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stark week

Related: the winners of the STARK WEEK CRAZY LIVING contest are bemightee, Mark Walters, and Aimee Thorne! Winners, email me at mikeayoung at gmail dot com to claim your prize.

STARK WEEK GOODBYE: A Partial Index of First Lines

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brain eatersAs you can see from the painstaking Filter > Stylize > Wind applied above to our beautiful Stark Week banner, it is time to bid goodbye to the surfer Zen North Carolina clay tennis court poetics of The First Four Books of Sampson Starkweather. Thank you all for reading. Stark Week has been good to me because of all the wonderful people who have written such smart things about these poems of Sam’s, and all the right-brainy artists who have waxed/flowcharted stirringly about trying to contain these poems between arty art. Thank you all for writing. Also during Stark Week was the first time I ever watched Point Break.

I hope you enjoyed this in-depth look at a very large and very spiffy book of poems. You can go back any time, but you can never get the sand to smell the same way in your hair twice. As a final adieu, below the jump is a partial index of all the first lines from the poems in the book. If you want to take one of these lines and make your own four line poem out of it and post it in the comments, you might just find yourself with a free book in the mail, or a margarita in your lap, or a late night phone call from a dude in a cheap, Target-purchased condor suit explaining that he has a great idea for a snack track in your hometown and he won’t stop over-enunciating the word “shank.” It’s love is what it is.

Finally, don’t forget about the tell-us-about-a-crazy-place-you-lived contest, which is running until the end of the night on Wednesday. Now go out and put your first five books in a book. Grow your hair past your hightops. Dunk the sadness. READ MORE >

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July 23rd, 2013 / 11:13 am

STARK WEEK CONTEST: Win a free book by talking about a crazy place you’ve lived

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TIME FOR YOU TO WIN STUFF

For our final two installments of Stark Week, we’re going to turn things over to you guys. Thanks for reading all this stuff about this book, which as I said a long time ago (last Monday) I really do feel is worth checking out and talking about in a big way. I hope you have felt the same and have enjoyed these posts! I asked Sam to do a video where he read a poem and came up with a contest idea. One of the least shy people I know, Sam felt paradoxically shy about making a video (maybe because he is an old ghost man), but I think he did a good, spookily red job.

Here’s how the contest works: check out Sam’s poem from the last book of The First Four Books of Sampson Starkweather, which is about a crazy place he lived, and then talk about the craziest place you lived in the comments. Craziest place—as judged by Sam and maybe his girlfriend or his friends or his pizza delivery guy—will win a free copy of The First Four Books. If you don’t feel like watching Sam’s poem or watching him make fun of me in the beginning of the video (cuz, like, you have really busy Sundays in your life), just leave a comment! Win a book!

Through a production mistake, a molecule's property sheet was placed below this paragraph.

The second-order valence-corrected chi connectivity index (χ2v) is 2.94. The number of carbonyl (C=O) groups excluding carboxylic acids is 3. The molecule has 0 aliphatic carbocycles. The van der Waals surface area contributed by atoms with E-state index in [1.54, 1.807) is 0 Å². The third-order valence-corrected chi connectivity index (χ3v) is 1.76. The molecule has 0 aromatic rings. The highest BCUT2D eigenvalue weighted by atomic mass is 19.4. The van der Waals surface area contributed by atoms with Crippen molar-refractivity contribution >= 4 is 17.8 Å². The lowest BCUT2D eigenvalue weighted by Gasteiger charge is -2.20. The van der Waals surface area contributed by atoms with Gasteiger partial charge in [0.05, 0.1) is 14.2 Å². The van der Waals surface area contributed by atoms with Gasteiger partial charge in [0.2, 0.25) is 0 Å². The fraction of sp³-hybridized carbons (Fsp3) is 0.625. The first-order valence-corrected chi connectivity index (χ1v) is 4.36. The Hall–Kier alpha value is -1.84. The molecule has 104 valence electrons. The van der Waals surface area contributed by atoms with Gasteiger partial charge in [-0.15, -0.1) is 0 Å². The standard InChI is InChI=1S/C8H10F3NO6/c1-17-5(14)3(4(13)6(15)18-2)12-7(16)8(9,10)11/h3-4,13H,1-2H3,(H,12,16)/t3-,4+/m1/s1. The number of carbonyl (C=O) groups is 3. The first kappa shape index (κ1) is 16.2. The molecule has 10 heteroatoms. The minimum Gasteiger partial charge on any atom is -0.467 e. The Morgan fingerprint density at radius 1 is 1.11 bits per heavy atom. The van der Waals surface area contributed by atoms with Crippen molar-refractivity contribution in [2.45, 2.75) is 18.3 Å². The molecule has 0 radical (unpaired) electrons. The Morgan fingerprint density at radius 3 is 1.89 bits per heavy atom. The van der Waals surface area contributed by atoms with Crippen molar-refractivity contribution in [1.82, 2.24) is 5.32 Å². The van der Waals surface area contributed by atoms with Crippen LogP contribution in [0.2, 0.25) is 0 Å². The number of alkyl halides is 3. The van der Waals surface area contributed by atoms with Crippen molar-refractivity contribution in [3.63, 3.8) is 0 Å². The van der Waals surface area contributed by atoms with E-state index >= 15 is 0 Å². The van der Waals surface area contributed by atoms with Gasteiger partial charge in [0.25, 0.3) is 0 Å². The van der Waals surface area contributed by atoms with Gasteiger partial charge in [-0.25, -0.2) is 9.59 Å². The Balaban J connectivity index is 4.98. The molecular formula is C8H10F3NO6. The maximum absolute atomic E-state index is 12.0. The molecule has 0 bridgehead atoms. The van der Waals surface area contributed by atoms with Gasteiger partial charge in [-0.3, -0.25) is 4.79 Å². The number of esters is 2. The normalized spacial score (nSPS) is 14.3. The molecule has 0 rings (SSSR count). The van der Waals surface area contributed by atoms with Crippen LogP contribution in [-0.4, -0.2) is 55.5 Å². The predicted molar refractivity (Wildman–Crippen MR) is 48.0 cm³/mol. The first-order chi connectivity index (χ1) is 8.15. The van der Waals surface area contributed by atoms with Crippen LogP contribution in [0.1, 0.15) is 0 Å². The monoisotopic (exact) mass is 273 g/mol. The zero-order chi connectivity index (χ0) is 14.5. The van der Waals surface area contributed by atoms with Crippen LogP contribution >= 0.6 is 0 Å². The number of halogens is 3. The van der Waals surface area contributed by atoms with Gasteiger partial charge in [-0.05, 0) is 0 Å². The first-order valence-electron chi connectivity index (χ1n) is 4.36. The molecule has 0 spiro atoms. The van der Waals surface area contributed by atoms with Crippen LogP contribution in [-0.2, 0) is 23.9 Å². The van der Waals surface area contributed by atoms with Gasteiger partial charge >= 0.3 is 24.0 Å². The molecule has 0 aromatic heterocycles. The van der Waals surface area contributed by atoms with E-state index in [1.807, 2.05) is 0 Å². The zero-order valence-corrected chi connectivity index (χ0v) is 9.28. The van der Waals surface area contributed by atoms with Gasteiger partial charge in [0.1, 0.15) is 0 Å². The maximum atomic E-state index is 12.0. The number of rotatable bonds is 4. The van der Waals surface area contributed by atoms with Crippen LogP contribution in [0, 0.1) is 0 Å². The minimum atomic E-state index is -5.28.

Deadline: 11:59 PM Wednesday July 24th

Contests / 14 Comments
July 21st, 2013 / 2:38 pm

STARK WEEK EPISODE #11: “No myth is written all at once” — Jared White on THE LAST FOUR BOOKS OF SAMPSON STARKWEATHER

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For our final textual episode of Stark Week, Jared White takes us a billion years into the future, where creaky American poetballer Sampsonian Starkweathershire has released his final four books, capping over a career of the highest highs and the lowest lows and the crunchiest chicken tenders. Later today we’ll be posting TWO CONTESTS where you’ll have a chance to win your own copy of The First Four Books of Sampson Starkweather. HTMLGIANT fav Unnameable Books in NYC reports that people have been stealing The First Four Books, which you shouldn’t do, but is also kind of cool, right? DON’T STEAL; WIN CONTESTS. STAY TUNED! For now, we turn to Mr. White and the year 2066—or was it 2666?

the photographs_Page_1Sampson Starkweather died for the fifth time in the year 2066— or was it 2666? Either way he had already nicknamed the year to a more personable, abbreviated 2-6-6, like police scanner code: 2-6-6, year of the singularity. But was it death? Or like words, would Sampson Starkweather live on as the ghost in the machine?

Famously, Starkweather’s poetry was entirely written in a blaze during a six-year period before he reached the age of 21, at which point he abandoned writing entirely. Instead he devoted himself to long travels in the southern hemisphere as an incognito adventurer, knight errant, part-time athlete, wrestler, and stone quarry foreman. Whether he died of bodily injuries or illness or returned from his self-imposed exile a much-changed man, he was never seen from again, except in photographs and emails, traveling through the ether more slowly than the news of his death.

Then, during the war, three soldiers are said to have come to the house where Sampson Starkweather was living in the woods alone. Either because of his political beliefs or perhaps in spite of them, he was arrested without charges and executed in a field in front of the Great Fountain on the road between Viznar and Alfacar. But in outer space there are no fountains and no fields; instead there are small space-crafts and plenty of space-junk that must be steered around and so there are also frequent accidents like the one that took place in the tunnel where spaceman Sampson Starkweather was struck in the middle of the night. (What is night in between stars? In outer space is there star weather?).

the photographs_Page_2His injuries at first appeared minor but in the wake of the incident his drinking became more acute. Shortly after his fortieth birthday he was found in a stupor in the stairwell of his apartment and brought to the hospital. Here, Starkweather drifted in and out of consciousness before expiring. His last words were, “My first four books did this to me.” And by some great coincidence, just down the hall on the same floor, a forty-six year old Sampson Starkweather was admitted almost simultaneously. His chief complaint was hiccups, but it was clear that what ailed him was serious and his condition worsened over the days that followed.

“Malaria?” one  intrepid doctor offered, though there was no consensus. Within days, Starkweather was dead and his publishers began the long work of preparing the unfinished text of his First Four Books to be published posthumously.